Home Discussion Forum Does meditation help relieve stress and build patience?

Does meditation help relieve stress and build patience?

I have read quite a bit on the unconscious mind, psychology, and self help, and MANY (perhaps all) of the authors reference buddhism and meditation.
What is the deal with this? Can meditation really help you that significantly (even if you are not a buddhist)??


  1. Absolutely! I have been doing guided meditation for 3 days now, and it has already made a significant change in the way I think and feel. It’s just cool to be able to completely be outside of your body. I’d say yes, it does relieve stress and build patience.

  2. Yes; meditation is not essentially religion based; I use it, and allow myself no religious beliefs! Practice one of the relaxation methods in sections 2, (the second page can be a good place to start) 11, 2c, or 2i, daily, and when needed, at http://www.ezy-build.net.nz/~shaneris Stress; section 42; see page i first; try weblinks. You will know, from the ease, and effect, which one suits you best, but try them some hours apart, preferably early, and definitely not late at night, at least, not at first. Prior to using either of the methods in the above paragraph, first sit comfortably, and take a deep breath. Then, without moving your head, move your eyes from the left, to the right, and back again, taking around a second to do so (say: “a thousand and one”: this takes approximately a second). Repeat this procedure (without the words, although you can count, subvocally, if you like) 20 times: “A thousand and one; a thousand and two… ” and so on, to a thousand and twenty. Then close your eyes and relax. Become aware of any tension or discomfort you feel. Then open your eyes, and take another deep breath, and repeat step one, closing your eyes, and relaxing afterwards, in the same manner. Then, repeat the procedure one last time. Some people may find that this is all they need do. With experience, you may find that you can practise this in public, with your eyes closed, which greatly widens the window of opportunity for its use, and avoids attracting unwanted attention.
    I have found that the 2 – 3 minutes spent using the EMDR markedly reduces distractions to the meditative process, and is well worthwhile, especially for novices. I also use it prior to my chosen meditation technique, after lights out, at night. You may not need it, later, or even now, but it is good to know. For more about Eye Movement Desensitisation & Reprocessing therapy, see sections 33 – 34, at ezy-build. I now use it on a daily basis. The progressive muscle relaxation, in sections 2.i, or 11, is probably is a good first choice, for many people. “The following exercise is an improvement on the more well-known Empty Your Mind Exercise: WARNING: The empty your mind exercise is often used in various New Age groups but I don’t recommend it. Any exercise where we are told to empty our minds is not good because the point of these kinds of exercises is to get us to see we are not our mind by observing our mind long enough so that we can begin to identify with the observer of the mind rather than mind itself. The Empty Your Mind exercise, instead of getting us to identify with the observer of the mind, mistakenly gets us to identify with emptiness. Now if we are suffering from a lot of garbage in our mind which is torturing us, maybe emptiness provides temporary release, but it does not lead to any kind of transcendental understanding.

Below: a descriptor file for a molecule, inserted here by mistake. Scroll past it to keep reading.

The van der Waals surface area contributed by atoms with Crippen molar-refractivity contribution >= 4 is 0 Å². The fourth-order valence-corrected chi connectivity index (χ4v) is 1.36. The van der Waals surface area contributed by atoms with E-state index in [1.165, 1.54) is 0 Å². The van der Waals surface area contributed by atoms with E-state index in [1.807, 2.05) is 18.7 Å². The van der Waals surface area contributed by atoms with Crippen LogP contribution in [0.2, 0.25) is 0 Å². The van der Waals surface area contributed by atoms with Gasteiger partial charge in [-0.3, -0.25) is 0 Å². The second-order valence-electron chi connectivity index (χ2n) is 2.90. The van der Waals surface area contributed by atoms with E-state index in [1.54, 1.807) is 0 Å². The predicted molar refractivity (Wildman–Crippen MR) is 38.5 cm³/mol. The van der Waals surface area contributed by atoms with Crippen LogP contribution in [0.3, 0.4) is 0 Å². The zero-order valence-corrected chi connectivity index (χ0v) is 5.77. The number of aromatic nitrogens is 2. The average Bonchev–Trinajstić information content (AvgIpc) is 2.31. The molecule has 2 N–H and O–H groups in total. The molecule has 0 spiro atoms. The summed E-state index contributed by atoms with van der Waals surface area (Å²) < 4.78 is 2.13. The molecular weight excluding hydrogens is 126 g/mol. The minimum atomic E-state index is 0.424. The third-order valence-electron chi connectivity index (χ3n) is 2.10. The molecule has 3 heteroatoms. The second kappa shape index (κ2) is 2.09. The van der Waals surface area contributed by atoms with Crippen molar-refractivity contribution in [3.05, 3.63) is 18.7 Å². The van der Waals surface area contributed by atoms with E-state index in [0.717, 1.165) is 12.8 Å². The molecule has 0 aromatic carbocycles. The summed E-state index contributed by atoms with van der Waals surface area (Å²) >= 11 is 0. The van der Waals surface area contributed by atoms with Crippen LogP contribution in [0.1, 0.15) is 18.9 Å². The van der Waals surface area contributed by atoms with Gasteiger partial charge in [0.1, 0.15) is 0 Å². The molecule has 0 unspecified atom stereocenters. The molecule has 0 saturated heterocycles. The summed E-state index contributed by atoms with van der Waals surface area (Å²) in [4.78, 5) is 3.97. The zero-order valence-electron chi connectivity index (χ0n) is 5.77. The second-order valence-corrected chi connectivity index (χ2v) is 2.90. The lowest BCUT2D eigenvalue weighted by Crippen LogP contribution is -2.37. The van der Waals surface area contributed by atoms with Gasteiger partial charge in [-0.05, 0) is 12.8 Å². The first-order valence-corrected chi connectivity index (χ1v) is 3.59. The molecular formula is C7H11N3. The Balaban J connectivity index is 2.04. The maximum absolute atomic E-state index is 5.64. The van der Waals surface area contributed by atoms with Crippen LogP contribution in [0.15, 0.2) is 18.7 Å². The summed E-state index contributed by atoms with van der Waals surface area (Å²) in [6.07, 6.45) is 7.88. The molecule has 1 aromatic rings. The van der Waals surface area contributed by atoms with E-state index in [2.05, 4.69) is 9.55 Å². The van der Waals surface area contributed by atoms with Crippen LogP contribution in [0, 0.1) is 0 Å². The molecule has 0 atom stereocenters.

3. Meditation is universal practise and does not belong to any religion.
    Quiet prayer is also a form of meditation and praying is done across all religious groups. The Buddhists and HIndus have used meditation in a big way to gain spirituality and elightenment.
    I guess in the process of searching for internal cleansing, all toxics in the body will automatically be released and hence relieves stress…and all other good benefits. This is scientifically proven.

  4. Meditation is neutral to religion, you may try mindfulness technique, it has roots in buddhism and yoga but you need not understand any buddhist concepts.
    You may also try nature based meditations.
    They are all available free of cost at:
    For mindfulness meditation you can try:
    You may read articles/reaserch also on this site. If you want to know more join the form or read the FAQ section.


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